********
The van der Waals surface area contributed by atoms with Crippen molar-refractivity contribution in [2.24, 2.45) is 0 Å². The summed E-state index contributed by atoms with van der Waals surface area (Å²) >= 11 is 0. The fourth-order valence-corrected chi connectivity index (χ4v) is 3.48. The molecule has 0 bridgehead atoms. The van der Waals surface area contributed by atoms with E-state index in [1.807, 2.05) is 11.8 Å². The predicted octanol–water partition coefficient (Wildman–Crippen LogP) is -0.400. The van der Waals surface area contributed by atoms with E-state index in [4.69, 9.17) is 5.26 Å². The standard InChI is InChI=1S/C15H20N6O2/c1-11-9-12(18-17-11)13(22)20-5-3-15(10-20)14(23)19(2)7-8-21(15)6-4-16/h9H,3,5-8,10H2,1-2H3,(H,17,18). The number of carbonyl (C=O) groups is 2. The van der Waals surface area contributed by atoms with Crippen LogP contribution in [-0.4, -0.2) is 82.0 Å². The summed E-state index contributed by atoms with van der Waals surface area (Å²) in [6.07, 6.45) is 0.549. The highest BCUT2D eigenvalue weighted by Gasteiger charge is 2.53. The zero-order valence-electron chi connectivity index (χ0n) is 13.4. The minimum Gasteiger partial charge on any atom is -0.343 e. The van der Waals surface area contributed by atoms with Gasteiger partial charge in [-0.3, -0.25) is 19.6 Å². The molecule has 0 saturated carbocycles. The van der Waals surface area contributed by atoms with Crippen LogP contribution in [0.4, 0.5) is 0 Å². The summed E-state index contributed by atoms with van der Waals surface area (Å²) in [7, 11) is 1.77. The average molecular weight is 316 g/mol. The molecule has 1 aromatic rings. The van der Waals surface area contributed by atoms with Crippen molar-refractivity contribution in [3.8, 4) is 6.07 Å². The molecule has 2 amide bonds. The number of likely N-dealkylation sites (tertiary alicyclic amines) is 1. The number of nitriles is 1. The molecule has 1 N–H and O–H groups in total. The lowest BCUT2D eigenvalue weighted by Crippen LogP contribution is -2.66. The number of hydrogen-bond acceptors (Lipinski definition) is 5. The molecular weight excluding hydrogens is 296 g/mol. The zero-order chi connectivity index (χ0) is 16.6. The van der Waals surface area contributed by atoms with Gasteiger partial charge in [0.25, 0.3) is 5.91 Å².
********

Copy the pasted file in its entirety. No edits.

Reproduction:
The van der Waals surface area contributed by atoms with Crippen molar-refractivity contribution in [2.24, 2.45) is 0 Å². The summed E-state index contributed by atoms with van der Waals surface area (Å²) >= 11 is 0. The fourth-order valence-corrected chi connectivity index (χ4v) is 3.48. The molecule has 0 bridgehead atoms. The van der Waals surface area contributed by atoms with E-state index in [1.807, 2.05) is 11.8 Å². The predicted octanol–water partition coefficient (Wildman–Crippen LogP) is -0.400. The van der Waals surface area contributed by atoms with E-state index in [4.69, 9.17) is 5.26 Å². The standard InChI is InChI=1S/C15H20N6O2/c1-11-9-12(18-17-11)13(22)20-5-3-15(10-20)14(23)19(2)7-8-21(15)6-4-16/h9H,3,5-8,10H2,1-2H3,(H,17,18). The number of carbonyl (C=O) groups is 2. The van der Waals surface area contributed by atoms with Crippen LogP contribution in [-0.4, -0.2) is 82.0 Å². The summed E-state index contributed by atoms with van der Waals surface area (Å²) in [6.07, 6.45) is 0.549. The highest BCUT2D eigenvalue weighted by Gasteiger charge is 2.53. The zero-order valence-electron chi connectivity index (χ0n) is 13.4. The minimum Gasteiger partial charge on any atom is -0.343 e. The van der Waals surface area contributed by atoms with Gasteiger partial charge in [-0.3, -0.25) is 19.6 Å². The molecule has 0 saturated carbocycles. The van der Waals surface area contributed by atoms with Crippen LogP contribution in [0.4, 0.5) is 0 Å². The summed E-state index contributed by atoms with van der Waals surface area (Å²) in [7, 11) is 1.77. The average molecular weight is 316 g/mol. The molecule has 1 aromatic rings. The van der Waals surface area contributed by atoms with Crippen molar-refractivity contribution in [3.8, 4) is 6.07 Å². The molecule has 2 amide bonds. The number of likely N-dealkylation sites (tertiary alicyclic amines) is 1. The number of nitriles is 1. The molecule has 1 N–H and O–H groups in total. The lowest BCUT2D eigenvalue weighted by Crippen LogP contribution is -2.66. The number of hydrogen-bond acceptors (Lipinski definition) is 5. The molecular weight excluding hydrogens is 296 g/mol. The zero-order chi connectivity index (χ0) is 16.6. The van der Waals surface area contributed by atoms with Gasteiger partial charge in [0.25, 0.3) is 5.91 Å².